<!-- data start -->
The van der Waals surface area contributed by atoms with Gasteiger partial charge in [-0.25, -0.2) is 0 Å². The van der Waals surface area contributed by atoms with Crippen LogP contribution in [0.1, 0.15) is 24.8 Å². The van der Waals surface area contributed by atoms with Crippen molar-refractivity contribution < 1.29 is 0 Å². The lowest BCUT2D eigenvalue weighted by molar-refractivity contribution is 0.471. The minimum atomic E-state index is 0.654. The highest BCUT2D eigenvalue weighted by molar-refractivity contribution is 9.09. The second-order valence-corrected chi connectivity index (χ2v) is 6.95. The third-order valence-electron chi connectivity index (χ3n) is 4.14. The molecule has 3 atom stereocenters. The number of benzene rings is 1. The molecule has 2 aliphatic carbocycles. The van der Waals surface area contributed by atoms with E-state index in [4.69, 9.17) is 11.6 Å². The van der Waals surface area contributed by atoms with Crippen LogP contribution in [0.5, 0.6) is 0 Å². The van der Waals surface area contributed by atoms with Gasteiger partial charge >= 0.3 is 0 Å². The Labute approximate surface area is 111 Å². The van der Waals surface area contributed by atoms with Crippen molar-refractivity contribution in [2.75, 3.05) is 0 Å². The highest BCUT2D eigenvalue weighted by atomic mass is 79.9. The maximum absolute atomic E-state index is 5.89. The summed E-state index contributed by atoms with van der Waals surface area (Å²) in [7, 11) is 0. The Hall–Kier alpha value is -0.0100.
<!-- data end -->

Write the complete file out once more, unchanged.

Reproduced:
The van der Waals surface area contributed by atoms with Gasteiger partial charge in [-0.25, -0.2) is 0 Å². The van der Waals surface area contributed by atoms with Crippen LogP contribution in [0.1, 0.15) is 24.8 Å². The van der Waals surface area contributed by atoms with Crippen molar-refractivity contribution < 1.29 is 0 Å². The lowest BCUT2D eigenvalue weighted by molar-refractivity contribution is 0.471. The minimum atomic E-state index is 0.654. The highest BCUT2D eigenvalue weighted by molar-refractivity contribution is 9.09. The second-order valence-corrected chi connectivity index (χ2v) is 6.95. The third-order valence-electron chi connectivity index (χ3n) is 4.14. The molecule has 3 atom stereocenters. The number of benzene rings is 1. The molecule has 2 aliphatic carbocycles. The van der Waals surface area contributed by atoms with E-state index in [4.69, 9.17) is 11.6 Å². The van der Waals surface area contributed by atoms with Crippen LogP contribution in [0.5, 0.6) is 0 Å². The van der Waals surface area contributed by atoms with Gasteiger partial charge >= 0.3 is 0 Å². The Labute approximate surface area is 111 Å². The van der Waals surface area contributed by atoms with Crippen molar-refractivity contribution in [2.75, 3.05) is 0 Å². The highest BCUT2D eigenvalue weighted by atomic mass is 79.9. The maximum absolute atomic E-state index is 5.89. The summed E-state index contributed by atoms with van der Waals surface area (Å²) in [7, 11) is 0. The Hall–Kier alpha value is -0.0100.